It might seem contradictory to focus on the self when the genesis of this movement was to combat the despair at an apparent lack of compassion for others. Yet one of the examples that Charli gave in her post introducing the compassion prompt made me think about how people can find compassion for others difficult because they haven’t experienced sufficient compassion themselves. Even if compassion doesn’t require them to do anything, it might feel too big a burden to take on, especially if they’ve been shackled with caring for others when they were desperately in need of care themselves.
Ever since I’ve been writing seriously, I’ve made a list of the novels I’ve read across the year, highlighting those that particularly impressed me. Halfway through 2013, I was seduced by the lovely book-cover icons on Goodreads into doing it electronically. At the beginning of this year, they invited members (?) to register for a reading challenge. Although I don’t need a challenge to motivate me to read, I signed up on the basis that their software could calculate my reading total more rapidly than I could. I set my target at 60 books, this being a rough average of the numbers read in recent years.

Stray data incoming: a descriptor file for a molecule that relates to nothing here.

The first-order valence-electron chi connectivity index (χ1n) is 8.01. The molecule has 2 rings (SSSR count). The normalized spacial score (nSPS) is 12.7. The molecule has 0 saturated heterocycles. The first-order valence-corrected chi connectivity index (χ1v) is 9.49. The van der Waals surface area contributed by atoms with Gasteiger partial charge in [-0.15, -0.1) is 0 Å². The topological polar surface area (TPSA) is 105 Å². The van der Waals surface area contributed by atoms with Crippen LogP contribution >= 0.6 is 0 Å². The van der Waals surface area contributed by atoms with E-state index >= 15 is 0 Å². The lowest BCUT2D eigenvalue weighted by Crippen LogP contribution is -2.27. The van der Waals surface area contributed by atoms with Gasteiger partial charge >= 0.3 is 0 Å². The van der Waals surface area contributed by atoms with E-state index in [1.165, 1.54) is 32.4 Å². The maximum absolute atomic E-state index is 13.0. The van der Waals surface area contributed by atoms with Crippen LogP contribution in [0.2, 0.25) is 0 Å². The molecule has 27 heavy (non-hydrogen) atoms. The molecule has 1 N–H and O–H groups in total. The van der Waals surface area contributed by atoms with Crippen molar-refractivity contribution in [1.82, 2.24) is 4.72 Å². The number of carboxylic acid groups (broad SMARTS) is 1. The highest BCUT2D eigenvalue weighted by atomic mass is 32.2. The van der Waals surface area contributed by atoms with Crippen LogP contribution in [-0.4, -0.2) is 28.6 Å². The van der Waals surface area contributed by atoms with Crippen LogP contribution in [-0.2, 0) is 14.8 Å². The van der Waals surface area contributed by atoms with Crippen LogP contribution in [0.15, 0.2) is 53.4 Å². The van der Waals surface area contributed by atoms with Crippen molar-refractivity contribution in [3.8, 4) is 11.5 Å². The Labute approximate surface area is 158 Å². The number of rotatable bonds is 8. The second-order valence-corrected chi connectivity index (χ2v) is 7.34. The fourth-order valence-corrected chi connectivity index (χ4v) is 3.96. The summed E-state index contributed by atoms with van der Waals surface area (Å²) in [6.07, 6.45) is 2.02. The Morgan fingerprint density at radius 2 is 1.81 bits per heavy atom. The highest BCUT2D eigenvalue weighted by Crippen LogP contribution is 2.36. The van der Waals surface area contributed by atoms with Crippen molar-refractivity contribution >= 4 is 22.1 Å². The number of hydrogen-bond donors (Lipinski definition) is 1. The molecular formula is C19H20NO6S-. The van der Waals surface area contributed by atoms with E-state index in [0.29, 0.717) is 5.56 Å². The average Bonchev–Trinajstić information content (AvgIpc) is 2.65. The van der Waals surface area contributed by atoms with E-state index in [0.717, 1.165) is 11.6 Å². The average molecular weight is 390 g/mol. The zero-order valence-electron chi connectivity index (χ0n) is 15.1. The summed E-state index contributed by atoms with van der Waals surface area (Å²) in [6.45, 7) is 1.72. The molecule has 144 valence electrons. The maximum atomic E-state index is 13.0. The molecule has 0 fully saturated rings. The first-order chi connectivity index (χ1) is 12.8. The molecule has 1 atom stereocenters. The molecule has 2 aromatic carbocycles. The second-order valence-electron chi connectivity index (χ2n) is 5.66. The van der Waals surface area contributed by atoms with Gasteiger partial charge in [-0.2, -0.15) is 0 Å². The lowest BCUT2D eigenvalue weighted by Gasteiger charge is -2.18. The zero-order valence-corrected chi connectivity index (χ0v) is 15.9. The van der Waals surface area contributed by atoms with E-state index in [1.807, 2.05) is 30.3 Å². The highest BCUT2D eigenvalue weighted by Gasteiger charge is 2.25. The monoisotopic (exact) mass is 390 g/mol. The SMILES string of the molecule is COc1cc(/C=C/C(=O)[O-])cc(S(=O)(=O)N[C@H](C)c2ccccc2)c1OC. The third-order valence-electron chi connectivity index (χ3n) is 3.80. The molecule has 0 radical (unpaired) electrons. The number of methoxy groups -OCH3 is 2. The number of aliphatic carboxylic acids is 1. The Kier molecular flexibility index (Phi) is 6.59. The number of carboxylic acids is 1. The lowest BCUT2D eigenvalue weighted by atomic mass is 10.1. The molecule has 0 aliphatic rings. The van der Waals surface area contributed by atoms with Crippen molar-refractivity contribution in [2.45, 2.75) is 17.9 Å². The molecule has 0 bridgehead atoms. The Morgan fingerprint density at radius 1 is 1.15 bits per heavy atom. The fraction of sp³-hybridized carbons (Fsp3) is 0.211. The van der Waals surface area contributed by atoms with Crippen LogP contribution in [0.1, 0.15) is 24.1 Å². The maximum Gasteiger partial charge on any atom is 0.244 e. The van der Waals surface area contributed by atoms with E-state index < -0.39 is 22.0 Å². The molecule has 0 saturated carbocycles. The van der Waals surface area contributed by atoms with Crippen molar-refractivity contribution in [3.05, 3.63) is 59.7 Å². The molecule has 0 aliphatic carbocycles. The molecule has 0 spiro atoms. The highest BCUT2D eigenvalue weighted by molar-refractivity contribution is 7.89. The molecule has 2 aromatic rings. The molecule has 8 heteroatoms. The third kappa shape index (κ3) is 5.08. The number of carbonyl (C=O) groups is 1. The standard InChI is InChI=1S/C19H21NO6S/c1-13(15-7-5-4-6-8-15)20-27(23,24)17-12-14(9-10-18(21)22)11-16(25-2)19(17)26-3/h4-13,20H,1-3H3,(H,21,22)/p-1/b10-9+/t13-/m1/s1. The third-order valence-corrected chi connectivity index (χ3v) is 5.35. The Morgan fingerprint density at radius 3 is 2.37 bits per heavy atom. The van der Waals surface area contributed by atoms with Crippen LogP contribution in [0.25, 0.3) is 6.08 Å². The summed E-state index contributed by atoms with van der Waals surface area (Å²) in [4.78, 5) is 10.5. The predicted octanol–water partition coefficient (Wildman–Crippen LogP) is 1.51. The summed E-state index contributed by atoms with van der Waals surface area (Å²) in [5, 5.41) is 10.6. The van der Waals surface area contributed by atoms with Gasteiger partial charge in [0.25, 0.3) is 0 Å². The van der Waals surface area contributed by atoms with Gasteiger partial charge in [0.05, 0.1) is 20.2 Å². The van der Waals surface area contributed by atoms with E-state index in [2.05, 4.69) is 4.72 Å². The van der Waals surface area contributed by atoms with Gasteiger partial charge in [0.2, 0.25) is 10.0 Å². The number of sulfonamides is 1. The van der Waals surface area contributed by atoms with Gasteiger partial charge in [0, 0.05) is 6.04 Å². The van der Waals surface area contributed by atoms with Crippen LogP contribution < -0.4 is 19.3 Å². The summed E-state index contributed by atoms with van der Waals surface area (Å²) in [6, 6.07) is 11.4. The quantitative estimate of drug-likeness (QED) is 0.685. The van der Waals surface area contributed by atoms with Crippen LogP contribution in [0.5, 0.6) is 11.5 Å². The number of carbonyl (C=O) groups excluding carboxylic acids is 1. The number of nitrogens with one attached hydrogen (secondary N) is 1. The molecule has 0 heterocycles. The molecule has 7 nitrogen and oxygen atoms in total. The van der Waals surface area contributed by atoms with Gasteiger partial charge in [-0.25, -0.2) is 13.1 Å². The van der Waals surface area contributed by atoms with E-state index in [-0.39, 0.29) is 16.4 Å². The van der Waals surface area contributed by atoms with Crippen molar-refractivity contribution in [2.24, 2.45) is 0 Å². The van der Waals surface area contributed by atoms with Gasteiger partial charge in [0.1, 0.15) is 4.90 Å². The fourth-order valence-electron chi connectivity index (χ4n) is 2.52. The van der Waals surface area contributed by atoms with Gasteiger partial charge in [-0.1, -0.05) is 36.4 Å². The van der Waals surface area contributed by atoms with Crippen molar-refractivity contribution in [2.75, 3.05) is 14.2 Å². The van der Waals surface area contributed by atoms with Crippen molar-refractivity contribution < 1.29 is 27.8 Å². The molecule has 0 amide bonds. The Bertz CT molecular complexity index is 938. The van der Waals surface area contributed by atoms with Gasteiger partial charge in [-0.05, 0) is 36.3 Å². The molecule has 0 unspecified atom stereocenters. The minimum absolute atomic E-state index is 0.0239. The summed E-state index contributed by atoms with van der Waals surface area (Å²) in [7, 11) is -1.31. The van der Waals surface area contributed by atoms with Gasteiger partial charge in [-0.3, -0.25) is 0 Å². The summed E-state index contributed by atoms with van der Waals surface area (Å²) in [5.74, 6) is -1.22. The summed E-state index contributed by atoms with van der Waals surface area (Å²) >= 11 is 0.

Transferred from blogger to blogger like a virus, the blog hops and awards go round and round. If they enter your circle without touching you, you start deluding yourself you’re immune. Then you get clobbered by several simultaneously; it’s enough to keep you in bed. Some discover creative ways of declining but, like those childhood illnesses that confer adult immunity, there’s a lot to be said for getting them out of the way when you can.